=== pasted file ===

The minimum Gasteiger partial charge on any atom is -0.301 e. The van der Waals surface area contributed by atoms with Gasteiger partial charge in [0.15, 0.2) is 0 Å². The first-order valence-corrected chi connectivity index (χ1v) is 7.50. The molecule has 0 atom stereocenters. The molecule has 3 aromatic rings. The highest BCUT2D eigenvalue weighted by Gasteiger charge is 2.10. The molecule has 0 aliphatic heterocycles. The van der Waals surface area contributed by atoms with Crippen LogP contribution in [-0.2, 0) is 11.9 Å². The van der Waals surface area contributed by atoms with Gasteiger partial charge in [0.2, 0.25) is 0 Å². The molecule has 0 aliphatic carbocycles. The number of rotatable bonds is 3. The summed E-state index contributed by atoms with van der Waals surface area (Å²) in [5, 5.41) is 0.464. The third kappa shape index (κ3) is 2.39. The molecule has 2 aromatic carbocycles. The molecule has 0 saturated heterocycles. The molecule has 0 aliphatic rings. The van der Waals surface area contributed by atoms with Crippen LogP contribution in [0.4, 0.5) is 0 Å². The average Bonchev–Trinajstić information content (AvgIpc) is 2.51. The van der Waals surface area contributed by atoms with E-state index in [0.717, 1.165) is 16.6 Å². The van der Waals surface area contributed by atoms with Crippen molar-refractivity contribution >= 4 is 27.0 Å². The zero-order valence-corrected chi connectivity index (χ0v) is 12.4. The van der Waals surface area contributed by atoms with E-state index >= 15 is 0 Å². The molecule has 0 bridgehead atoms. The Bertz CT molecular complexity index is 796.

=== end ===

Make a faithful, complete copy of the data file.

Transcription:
The minimum Gasteiger partial charge on any atom is -0.301 e. The van der Waals surface area contributed by atoms with Gasteiger partial charge in [0.15, 0.2) is 0 Å². The first-order valence-corrected chi connectivity index (χ1v) is 7.50. The molecule has 0 atom stereocenters. The molecule has 3 aromatic rings. The highest BCUT2D eigenvalue weighted by Gasteiger charge is 2.10. The molecule has 0 aliphatic heterocycles. The van der Waals surface area contributed by atoms with Crippen LogP contribution in [-0.2, 0) is 11.9 Å². The van der Waals surface area contributed by atoms with Gasteiger partial charge in [0.2, 0.25) is 0 Å². The molecule has 0 aliphatic carbocycles. The number of rotatable bonds is 3. The summed E-state index contributed by atoms with van der Waals surface area (Å²) in [5, 5.41) is 0.464. The third kappa shape index (κ3) is 2.39. The molecule has 2 aromatic carbocycles. The molecule has 0 saturated heterocycles. The molecule has 0 aliphatic rings. The van der Waals surface area contributed by atoms with Crippen LogP contribution in [0.4, 0.5) is 0 Å². The average Bonchev–Trinajstić information content (AvgIpc) is 2.51. The van der Waals surface area contributed by atoms with E-state index in [0.717, 1.165) is 16.6 Å². The van der Waals surface area contributed by atoms with Crippen molar-refractivity contribution >= 4 is 27.0 Å². The zero-order valence-corrected chi connectivity index (χ0v) is 12.4. The van der Waals surface area contributed by atoms with E-state index >= 15 is 0 Å². The molecule has 0 bridgehead atoms. The Bertz CT molecular complexity index is 796.